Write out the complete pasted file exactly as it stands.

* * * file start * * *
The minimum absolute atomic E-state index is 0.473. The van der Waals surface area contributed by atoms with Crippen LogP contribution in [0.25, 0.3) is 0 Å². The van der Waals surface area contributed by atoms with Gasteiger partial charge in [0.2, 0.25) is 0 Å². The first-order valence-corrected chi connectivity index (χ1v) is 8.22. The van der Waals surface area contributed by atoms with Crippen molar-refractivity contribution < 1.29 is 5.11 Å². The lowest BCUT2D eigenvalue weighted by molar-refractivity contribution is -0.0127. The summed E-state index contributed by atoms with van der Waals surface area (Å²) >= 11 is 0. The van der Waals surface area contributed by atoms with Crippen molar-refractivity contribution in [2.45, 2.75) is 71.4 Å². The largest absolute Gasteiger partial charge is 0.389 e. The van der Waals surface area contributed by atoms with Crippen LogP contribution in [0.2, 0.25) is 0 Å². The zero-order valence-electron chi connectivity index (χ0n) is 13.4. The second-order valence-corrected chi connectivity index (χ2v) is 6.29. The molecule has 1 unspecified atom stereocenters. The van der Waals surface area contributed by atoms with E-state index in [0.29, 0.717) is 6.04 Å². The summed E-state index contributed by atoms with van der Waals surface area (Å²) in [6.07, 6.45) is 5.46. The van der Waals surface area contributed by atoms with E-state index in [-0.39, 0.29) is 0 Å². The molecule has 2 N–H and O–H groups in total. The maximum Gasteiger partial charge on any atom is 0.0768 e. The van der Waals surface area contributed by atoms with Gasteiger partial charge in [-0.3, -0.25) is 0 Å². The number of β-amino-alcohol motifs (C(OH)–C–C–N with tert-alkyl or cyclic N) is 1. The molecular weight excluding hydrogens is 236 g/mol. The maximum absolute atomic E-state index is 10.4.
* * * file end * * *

The minimum absolute atomic E-state index is 0.473. The van der Waals surface area contributed by atoms with Crippen LogP contribution in [0.25, 0.3) is 0 Å². The van der Waals surface area contributed by atoms with Gasteiger partial charge in [0.2, 0.25) is 0 Å². The first-order valence-corrected chi connectivity index (χ1v) is 8.22. The van der Waals surface area contributed by atoms with Crippen molar-refractivity contribution < 1.29 is 5.11 Å². The lowest BCUT2D eigenvalue weighted by molar-refractivity contribution is -0.0127. The summed E-state index contributed by atoms with van der Waals surface area (Å²) >= 11 is 0. The van der Waals surface area contributed by atoms with Crippen molar-refractivity contribution in [2.45, 2.75) is 71.4 Å². The largest absolute Gasteiger partial charge is 0.389 e. The van der Waals surface area contributed by atoms with Crippen LogP contribution in [0.2, 0.25) is 0 Å². The zero-order valence-electron chi connectivity index (χ0n) is 13.4. The second-order valence-corrected chi connectivity index (χ2v) is 6.29. The molecule has 1 unspecified atom stereocenters. The van der Waals surface area contributed by atoms with E-state index in [0.29, 0.717) is 6.04 Å². The summed E-state index contributed by atoms with van der Waals surface area (Å²) in [6.07, 6.45) is 5.46. The van der Waals surface area contributed by atoms with E-state index in [-0.39, 0.29) is 0 Å². The molecule has 2 N–H and O–H groups in total. The maximum Gasteiger partial charge on any atom is 0.0768 e. The van der Waals surface area contributed by atoms with Gasteiger partial charge in [-0.3, -0.25) is 0 Å². The number of β-amino-alcohol motifs (C(OH)–C–C–N with tert-alkyl or cyclic N) is 1. The molecular weight excluding hydrogens is 236 g/mol. The maximum absolute atomic E-state index is 10.4.